Australia's PMI jumped up to 63.1 in March, surpassing the previous record of 62.1 (set in May 2002) and marking the highest rate of expansion since records began. “March marked an eighteenth month of expanding or stable conditions for the Australian PMI, the longest run of continuous expansion since 2005,” the Australian Industry Group’s (Ai Group) said in its release of Performance of Manufacturing Index (PMI). This expansion was uniform across all manufacturing sub-sectors, with all seven activity sub-indexes expanding in March, with the new orders, employment and delivery sub-indexes all placing record highs.Seven of the eight sub-sectors in the Australian PMI also expanded, with just one remaining stable. Three of the eight sub-sectors reached record highs including petroleum, coal, chemical and rubber products; and metal products and machinery and equipment subsectors. These fast (and increasing) rates of expansion indicate that the next few months are going to be similarly productive, with exports growing and demand for workers increasing. “After a sustained period of expansionary activity in 2017, more manufacturers are becoming confident enough to employ more staff,” the Ai Group said.While this outlook is strongly positive, the report also indicates that “concerns about skill shortages and wage pressures are emerging in some sub-sectors." Innes Willox, CEO of the Ai Group, said that rising costs of wages and power look to be prevailing challenges across the industry. “While production and sales volumes are very strong, continuing input price pressures — notably for energy, a revival of wage levels and a further lift in the number of businesses reporting difficulty in hiring skilled staff — are combining to constrain margins and the capacity for further expansion,” he said.With a strong market, and high levels of investment in training, education, and manufacturing hubs, it appears likely that Australia does have the capacity to produce enough skilled workers to meet demands.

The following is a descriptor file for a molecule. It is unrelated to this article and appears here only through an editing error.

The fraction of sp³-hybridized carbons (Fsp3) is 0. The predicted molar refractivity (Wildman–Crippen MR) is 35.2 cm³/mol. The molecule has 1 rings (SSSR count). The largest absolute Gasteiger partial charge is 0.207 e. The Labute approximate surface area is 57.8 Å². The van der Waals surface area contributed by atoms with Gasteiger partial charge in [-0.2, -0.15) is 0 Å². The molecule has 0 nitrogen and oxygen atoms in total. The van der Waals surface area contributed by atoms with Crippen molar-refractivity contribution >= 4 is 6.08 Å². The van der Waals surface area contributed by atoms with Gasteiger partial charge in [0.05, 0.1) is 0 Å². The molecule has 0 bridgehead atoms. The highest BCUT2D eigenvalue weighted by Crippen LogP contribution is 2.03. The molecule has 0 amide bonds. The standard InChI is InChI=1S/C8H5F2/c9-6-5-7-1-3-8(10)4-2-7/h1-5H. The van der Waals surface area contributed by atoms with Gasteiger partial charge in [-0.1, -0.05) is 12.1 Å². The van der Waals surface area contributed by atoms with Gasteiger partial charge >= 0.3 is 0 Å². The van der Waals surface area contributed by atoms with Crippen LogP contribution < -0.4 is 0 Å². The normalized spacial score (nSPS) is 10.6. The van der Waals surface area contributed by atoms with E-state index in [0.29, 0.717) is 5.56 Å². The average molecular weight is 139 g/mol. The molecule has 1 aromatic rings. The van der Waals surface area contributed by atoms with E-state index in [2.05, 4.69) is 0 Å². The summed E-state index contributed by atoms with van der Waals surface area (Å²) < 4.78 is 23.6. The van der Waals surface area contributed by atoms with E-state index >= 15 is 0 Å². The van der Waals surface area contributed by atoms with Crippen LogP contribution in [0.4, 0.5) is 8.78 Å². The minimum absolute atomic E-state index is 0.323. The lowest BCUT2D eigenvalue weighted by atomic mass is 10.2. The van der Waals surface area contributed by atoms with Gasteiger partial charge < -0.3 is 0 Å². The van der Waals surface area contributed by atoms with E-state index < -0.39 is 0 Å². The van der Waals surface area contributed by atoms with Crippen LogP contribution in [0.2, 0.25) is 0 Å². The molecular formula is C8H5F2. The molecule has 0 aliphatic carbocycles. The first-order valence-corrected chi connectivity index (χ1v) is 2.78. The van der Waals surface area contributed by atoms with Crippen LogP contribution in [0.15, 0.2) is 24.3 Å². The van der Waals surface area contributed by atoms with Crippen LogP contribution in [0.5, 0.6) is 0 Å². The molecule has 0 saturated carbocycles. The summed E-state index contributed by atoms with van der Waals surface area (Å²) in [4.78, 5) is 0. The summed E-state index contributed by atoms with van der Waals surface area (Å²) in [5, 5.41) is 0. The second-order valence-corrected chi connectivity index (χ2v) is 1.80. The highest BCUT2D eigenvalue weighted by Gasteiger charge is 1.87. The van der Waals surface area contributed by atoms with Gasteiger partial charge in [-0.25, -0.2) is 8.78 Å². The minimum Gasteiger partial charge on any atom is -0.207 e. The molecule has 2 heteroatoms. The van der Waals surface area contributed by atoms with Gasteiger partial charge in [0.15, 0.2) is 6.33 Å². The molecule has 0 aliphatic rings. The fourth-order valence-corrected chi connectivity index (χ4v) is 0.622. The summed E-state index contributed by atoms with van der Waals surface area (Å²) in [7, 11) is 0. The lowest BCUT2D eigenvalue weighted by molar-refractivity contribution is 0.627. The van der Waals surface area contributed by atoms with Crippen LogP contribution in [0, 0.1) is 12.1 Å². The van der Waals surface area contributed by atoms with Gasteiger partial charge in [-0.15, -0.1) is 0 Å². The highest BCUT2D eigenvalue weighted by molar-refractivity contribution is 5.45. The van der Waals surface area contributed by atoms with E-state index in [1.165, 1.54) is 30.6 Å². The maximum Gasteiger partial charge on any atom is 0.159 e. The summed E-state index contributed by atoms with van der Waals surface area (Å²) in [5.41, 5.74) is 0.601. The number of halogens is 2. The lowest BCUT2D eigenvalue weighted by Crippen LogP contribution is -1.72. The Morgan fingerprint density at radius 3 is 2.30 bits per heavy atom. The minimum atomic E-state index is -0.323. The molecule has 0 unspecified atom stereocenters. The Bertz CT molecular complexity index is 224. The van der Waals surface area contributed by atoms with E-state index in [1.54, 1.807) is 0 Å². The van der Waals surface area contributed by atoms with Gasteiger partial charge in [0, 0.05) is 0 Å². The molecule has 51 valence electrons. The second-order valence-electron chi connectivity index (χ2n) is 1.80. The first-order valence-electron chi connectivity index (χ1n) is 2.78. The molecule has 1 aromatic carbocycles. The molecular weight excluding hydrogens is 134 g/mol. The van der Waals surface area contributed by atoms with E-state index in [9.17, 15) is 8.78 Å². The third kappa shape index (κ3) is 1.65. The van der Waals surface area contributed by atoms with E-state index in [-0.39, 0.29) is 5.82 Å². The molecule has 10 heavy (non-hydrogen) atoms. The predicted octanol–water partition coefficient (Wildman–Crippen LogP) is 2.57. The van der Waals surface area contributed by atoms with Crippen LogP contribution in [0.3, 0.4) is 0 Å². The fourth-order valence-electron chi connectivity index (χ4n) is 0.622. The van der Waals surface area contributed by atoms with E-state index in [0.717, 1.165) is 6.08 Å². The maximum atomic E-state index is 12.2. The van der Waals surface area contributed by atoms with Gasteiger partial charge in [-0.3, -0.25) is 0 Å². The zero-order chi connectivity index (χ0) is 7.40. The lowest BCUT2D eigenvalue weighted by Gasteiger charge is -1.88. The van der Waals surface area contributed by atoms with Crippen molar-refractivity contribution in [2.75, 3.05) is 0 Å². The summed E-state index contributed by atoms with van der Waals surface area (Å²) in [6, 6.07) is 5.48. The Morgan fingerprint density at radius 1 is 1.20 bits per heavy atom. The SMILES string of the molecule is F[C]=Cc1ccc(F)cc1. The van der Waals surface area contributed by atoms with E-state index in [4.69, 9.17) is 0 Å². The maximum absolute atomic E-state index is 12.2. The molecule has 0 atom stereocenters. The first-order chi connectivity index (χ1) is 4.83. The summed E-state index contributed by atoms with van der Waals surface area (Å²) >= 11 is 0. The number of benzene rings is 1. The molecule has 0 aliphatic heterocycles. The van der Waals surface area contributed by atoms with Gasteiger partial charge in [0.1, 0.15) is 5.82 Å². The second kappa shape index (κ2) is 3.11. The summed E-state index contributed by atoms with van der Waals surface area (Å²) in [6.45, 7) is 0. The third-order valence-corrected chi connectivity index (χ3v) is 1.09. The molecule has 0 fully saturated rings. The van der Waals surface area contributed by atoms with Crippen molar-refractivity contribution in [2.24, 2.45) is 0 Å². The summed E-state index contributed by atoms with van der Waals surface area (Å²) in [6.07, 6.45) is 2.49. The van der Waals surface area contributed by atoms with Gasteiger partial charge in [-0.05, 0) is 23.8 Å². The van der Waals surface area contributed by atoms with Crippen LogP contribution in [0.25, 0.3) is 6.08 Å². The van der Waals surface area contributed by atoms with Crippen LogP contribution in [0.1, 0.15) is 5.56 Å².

While much has been said and written about skills shortages, both in Australia and worldwide, organisational consultancy Korn Ferry is warning of an all-embracing talent crunch, which will have more severe implications than any specific gap in the skills set.
In its latest “Future of work” survey,... Read More